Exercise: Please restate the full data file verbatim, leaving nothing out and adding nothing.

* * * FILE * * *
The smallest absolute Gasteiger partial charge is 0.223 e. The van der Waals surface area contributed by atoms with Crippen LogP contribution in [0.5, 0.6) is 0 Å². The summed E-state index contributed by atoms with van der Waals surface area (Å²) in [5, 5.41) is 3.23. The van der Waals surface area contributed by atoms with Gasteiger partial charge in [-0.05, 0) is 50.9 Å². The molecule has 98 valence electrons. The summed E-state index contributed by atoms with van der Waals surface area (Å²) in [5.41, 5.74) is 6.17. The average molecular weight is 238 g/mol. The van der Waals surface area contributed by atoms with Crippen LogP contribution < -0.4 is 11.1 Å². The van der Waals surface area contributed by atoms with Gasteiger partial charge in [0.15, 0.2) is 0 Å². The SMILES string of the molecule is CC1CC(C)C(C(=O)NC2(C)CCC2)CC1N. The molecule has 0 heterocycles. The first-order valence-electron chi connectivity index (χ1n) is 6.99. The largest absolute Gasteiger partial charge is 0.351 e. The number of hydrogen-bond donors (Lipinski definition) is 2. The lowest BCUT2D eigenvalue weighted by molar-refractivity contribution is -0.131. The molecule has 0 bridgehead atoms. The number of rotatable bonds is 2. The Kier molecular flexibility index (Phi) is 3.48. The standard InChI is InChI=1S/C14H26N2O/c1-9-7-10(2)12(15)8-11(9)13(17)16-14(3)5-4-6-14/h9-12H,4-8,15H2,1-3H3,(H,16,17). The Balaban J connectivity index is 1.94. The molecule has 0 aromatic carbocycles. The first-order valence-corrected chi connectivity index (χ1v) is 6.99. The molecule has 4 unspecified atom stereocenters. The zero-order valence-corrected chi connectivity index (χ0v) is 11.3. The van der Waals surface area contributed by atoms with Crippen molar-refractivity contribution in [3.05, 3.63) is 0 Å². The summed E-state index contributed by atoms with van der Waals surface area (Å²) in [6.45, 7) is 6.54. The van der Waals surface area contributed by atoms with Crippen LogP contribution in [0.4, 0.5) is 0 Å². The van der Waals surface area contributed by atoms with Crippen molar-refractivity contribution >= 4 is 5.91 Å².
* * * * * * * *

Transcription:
The smallest absolute Gasteiger partial charge is 0.223 e. The van der Waals surface area contributed by atoms with Crippen LogP contribution in [0.5, 0.6) is 0 Å². The summed E-state index contributed by atoms with van der Waals surface area (Å²) in [5, 5.41) is 3.23. The van der Waals surface area contributed by atoms with Gasteiger partial charge in [-0.05, 0) is 50.9 Å². The molecule has 98 valence electrons. The summed E-state index contributed by atoms with van der Waals surface area (Å²) in [5.41, 5.74) is 6.17. The average molecular weight is 238 g/mol. The van der Waals surface area contributed by atoms with Crippen LogP contribution < -0.4 is 11.1 Å². The van der Waals surface area contributed by atoms with Gasteiger partial charge in [0.15, 0.2) is 0 Å². The SMILES string of the molecule is CC1CC(C)C(C(=O)NC2(C)CCC2)CC1N. The molecule has 0 heterocycles. The first-order valence-electron chi connectivity index (χ1n) is 6.99. The largest absolute Gasteiger partial charge is 0.351 e. The number of hydrogen-bond donors (Lipinski definition) is 2. The lowest BCUT2D eigenvalue weighted by molar-refractivity contribution is -0.131. The molecule has 0 bridgehead atoms. The number of rotatable bonds is 2. The Kier molecular flexibility index (Phi) is 3.48. The standard InChI is InChI=1S/C14H26N2O/c1-9-7-10(2)12(15)8-11(9)13(17)16-14(3)5-4-6-14/h9-12H,4-8,15H2,1-3H3,(H,16,17). The Balaban J connectivity index is 1.94. The molecule has 0 aromatic carbocycles. The first-order valence-corrected chi connectivity index (χ1v) is 6.99. The molecule has 4 unspecified atom stereocenters. The zero-order valence-corrected chi connectivity index (χ0v) is 11.3. The van der Waals surface area contributed by atoms with Crippen molar-refractivity contribution in [3.05, 3.63) is 0 Å². The summed E-state index contributed by atoms with van der Waals surface area (Å²) in [6.45, 7) is 6.54. The van der Waals surface area contributed by atoms with Crippen LogP contribution in [0.4, 0.5) is 0 Å². The van der Waals surface area contributed by atoms with Crippen molar-refractivity contribution >= 4 is 5.91 Å².